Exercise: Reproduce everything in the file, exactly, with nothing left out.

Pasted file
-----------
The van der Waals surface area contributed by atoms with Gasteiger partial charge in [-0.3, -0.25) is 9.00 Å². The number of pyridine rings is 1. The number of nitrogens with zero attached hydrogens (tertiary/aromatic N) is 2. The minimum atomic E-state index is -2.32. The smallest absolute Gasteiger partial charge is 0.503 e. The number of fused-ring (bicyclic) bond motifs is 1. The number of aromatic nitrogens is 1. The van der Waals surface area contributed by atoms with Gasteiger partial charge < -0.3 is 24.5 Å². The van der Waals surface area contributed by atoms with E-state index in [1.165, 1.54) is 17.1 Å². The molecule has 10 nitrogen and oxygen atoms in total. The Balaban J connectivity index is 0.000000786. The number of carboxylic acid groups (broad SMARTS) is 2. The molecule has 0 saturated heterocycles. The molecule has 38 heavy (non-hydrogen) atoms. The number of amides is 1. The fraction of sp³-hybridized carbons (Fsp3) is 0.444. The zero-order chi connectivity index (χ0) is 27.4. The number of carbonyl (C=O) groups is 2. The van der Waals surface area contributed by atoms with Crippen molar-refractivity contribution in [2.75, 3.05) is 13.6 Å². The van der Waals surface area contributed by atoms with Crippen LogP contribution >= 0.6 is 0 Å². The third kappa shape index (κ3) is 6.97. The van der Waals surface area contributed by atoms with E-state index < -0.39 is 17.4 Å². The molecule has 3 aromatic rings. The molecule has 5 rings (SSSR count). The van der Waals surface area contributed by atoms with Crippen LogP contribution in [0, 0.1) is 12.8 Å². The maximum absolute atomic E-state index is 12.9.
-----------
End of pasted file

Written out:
The van der Waals surface area contributed by atoms with Gasteiger partial charge in [-0.3, -0.25) is 9.00 Å². The number of pyridine rings is 1. The number of nitrogens with zero attached hydrogens (tertiary/aromatic N) is 2. The minimum atomic E-state index is -2.32. The smallest absolute Gasteiger partial charge is 0.503 e. The number of fused-ring (bicyclic) bond motifs is 1. The number of aromatic nitrogens is 1. The van der Waals surface area contributed by atoms with Gasteiger partial charge < -0.3 is 24.5 Å². The van der Waals surface area contributed by atoms with E-state index in [1.165, 1.54) is 17.1 Å². The molecule has 10 nitrogen and oxygen atoms in total. The Balaban J connectivity index is 0.000000786. The number of carboxylic acid groups (broad SMARTS) is 2. The molecule has 0 saturated heterocycles. The molecule has 38 heavy (non-hydrogen) atoms. The number of amides is 1. The fraction of sp³-hybridized carbons (Fsp3) is 0.444. The zero-order chi connectivity index (χ0) is 27.4. The number of carbonyl (C=O) groups is 2. The van der Waals surface area contributed by atoms with Crippen molar-refractivity contribution in [2.75, 3.05) is 13.6 Å². The van der Waals surface area contributed by atoms with Crippen LogP contribution >= 0.6 is 0 Å². The third kappa shape index (κ3) is 6.97. The van der Waals surface area contributed by atoms with E-state index < -0.39 is 17.4 Å². The molecule has 3 aromatic rings. The molecule has 5 rings (SSSR count). The van der Waals surface area contributed by atoms with Crippen LogP contribution in [0, 0.1) is 12.8 Å². The maximum absolute atomic E-state index is 12.9.